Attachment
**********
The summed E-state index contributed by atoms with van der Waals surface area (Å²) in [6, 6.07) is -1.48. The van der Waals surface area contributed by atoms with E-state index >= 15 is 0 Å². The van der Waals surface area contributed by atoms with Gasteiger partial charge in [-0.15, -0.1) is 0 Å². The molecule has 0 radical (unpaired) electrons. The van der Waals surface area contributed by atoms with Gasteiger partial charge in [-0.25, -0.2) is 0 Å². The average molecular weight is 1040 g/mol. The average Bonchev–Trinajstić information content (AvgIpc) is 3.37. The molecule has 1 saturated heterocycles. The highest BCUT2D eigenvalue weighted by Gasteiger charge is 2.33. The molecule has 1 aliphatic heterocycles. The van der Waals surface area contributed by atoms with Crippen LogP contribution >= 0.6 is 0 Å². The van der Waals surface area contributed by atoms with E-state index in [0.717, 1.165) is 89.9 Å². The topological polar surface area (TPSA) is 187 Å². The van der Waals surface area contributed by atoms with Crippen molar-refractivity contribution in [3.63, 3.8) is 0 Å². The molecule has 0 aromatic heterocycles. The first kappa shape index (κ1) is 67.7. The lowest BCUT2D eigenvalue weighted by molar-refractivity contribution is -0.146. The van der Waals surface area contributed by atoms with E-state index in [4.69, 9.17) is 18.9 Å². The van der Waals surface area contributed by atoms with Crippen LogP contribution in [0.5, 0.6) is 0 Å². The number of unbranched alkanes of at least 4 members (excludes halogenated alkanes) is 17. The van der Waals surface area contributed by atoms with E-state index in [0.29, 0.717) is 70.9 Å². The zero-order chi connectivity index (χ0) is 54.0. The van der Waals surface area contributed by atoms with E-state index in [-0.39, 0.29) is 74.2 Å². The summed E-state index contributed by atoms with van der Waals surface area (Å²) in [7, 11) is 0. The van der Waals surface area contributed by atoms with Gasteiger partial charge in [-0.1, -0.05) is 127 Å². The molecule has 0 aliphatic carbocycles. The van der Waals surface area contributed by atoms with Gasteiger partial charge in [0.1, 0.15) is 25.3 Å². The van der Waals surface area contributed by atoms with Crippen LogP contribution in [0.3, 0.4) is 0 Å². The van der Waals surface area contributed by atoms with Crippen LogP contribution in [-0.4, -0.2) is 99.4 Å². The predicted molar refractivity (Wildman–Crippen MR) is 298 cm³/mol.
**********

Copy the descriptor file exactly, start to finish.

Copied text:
The summed E-state index contributed by atoms with van der Waals surface area (Å²) in [6, 6.07) is -1.48. The van der Waals surface area contributed by atoms with E-state index >= 15 is 0 Å². The van der Waals surface area contributed by atoms with Gasteiger partial charge in [-0.15, -0.1) is 0 Å². The molecule has 0 radical (unpaired) electrons. The van der Waals surface area contributed by atoms with Gasteiger partial charge in [-0.25, -0.2) is 0 Å². The average molecular weight is 1040 g/mol. The average Bonchev–Trinajstić information content (AvgIpc) is 3.37. The molecule has 1 saturated heterocycles. The highest BCUT2D eigenvalue weighted by Gasteiger charge is 2.33. The molecule has 1 aliphatic heterocycles. The van der Waals surface area contributed by atoms with Crippen LogP contribution >= 0.6 is 0 Å². The van der Waals surface area contributed by atoms with E-state index in [0.717, 1.165) is 89.9 Å². The topological polar surface area (TPSA) is 187 Å². The van der Waals surface area contributed by atoms with Crippen molar-refractivity contribution in [3.63, 3.8) is 0 Å². The molecule has 0 aromatic heterocycles. The first kappa shape index (κ1) is 67.7. The lowest BCUT2D eigenvalue weighted by molar-refractivity contribution is -0.146. The van der Waals surface area contributed by atoms with E-state index in [4.69, 9.17) is 18.9 Å². The van der Waals surface area contributed by atoms with Crippen LogP contribution in [0.5, 0.6) is 0 Å². The number of unbranched alkanes of at least 4 members (excludes halogenated alkanes) is 17. The van der Waals surface area contributed by atoms with E-state index in [0.29, 0.717) is 70.9 Å². The zero-order chi connectivity index (χ0) is 54.0. The van der Waals surface area contributed by atoms with E-state index in [-0.39, 0.29) is 74.2 Å². The summed E-state index contributed by atoms with van der Waals surface area (Å²) in [7, 11) is 0. The van der Waals surface area contributed by atoms with Gasteiger partial charge in [-0.1, -0.05) is 127 Å². The molecule has 0 aliphatic carbocycles. The van der Waals surface area contributed by atoms with Gasteiger partial charge in [0.1, 0.15) is 25.3 Å². The van der Waals surface area contributed by atoms with Crippen LogP contribution in [0.3, 0.4) is 0 Å². The van der Waals surface area contributed by atoms with Crippen LogP contribution in [-0.4, -0.2) is 99.4 Å². The predicted molar refractivity (Wildman–Crippen MR) is 298 cm³/mol.